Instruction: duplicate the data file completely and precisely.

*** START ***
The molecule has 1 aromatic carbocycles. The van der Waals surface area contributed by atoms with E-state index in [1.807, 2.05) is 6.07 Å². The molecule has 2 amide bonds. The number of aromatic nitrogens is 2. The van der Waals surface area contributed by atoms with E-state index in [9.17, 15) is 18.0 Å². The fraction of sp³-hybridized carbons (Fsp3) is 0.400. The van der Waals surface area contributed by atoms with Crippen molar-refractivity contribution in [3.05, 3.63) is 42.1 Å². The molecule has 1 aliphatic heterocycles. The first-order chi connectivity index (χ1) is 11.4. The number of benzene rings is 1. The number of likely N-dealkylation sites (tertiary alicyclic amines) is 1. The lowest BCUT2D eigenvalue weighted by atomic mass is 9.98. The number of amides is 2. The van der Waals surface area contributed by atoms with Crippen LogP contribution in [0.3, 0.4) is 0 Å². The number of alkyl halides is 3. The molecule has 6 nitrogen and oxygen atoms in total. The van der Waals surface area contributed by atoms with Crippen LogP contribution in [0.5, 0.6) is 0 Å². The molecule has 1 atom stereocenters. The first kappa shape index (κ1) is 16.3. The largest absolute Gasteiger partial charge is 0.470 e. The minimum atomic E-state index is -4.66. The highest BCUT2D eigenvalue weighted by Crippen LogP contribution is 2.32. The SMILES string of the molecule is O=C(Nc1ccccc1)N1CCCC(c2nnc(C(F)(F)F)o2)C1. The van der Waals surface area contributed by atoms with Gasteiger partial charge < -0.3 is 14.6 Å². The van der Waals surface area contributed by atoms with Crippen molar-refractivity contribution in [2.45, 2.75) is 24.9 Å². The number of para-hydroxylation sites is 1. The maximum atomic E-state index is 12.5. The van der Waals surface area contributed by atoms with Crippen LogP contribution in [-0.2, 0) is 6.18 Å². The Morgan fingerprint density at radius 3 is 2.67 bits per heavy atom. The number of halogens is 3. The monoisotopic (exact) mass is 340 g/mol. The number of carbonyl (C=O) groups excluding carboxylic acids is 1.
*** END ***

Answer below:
The molecule has 1 aromatic carbocycles. The van der Waals surface area contributed by atoms with E-state index in [1.807, 2.05) is 6.07 Å². The molecule has 2 amide bonds. The number of aromatic nitrogens is 2. The van der Waals surface area contributed by atoms with E-state index in [9.17, 15) is 18.0 Å². The fraction of sp³-hybridized carbons (Fsp3) is 0.400. The van der Waals surface area contributed by atoms with Crippen molar-refractivity contribution in [3.05, 3.63) is 42.1 Å². The molecule has 1 aliphatic heterocycles. The first-order chi connectivity index (χ1) is 11.4. The number of benzene rings is 1. The number of likely N-dealkylation sites (tertiary alicyclic amines) is 1. The lowest BCUT2D eigenvalue weighted by atomic mass is 9.98. The number of amides is 2. The van der Waals surface area contributed by atoms with Crippen LogP contribution in [0.3, 0.4) is 0 Å². The number of alkyl halides is 3. The molecule has 6 nitrogen and oxygen atoms in total. The van der Waals surface area contributed by atoms with Crippen LogP contribution in [0.5, 0.6) is 0 Å². The molecule has 1 atom stereocenters. The first kappa shape index (κ1) is 16.3. The largest absolute Gasteiger partial charge is 0.470 e. The minimum atomic E-state index is -4.66. The highest BCUT2D eigenvalue weighted by Crippen LogP contribution is 2.32. The SMILES string of the molecule is O=C(Nc1ccccc1)N1CCCC(c2nnc(C(F)(F)F)o2)C1. The van der Waals surface area contributed by atoms with Gasteiger partial charge < -0.3 is 14.6 Å². The van der Waals surface area contributed by atoms with Crippen molar-refractivity contribution in [2.45, 2.75) is 24.9 Å². The number of para-hydroxylation sites is 1. The maximum atomic E-state index is 12.5. The van der Waals surface area contributed by atoms with Crippen LogP contribution in [-0.2, 0) is 6.18 Å². The Morgan fingerprint density at radius 3 is 2.67 bits per heavy atom. The number of halogens is 3. The monoisotopic (exact) mass is 340 g/mol. The number of carbonyl (C=O) groups excluding carboxylic acids is 1.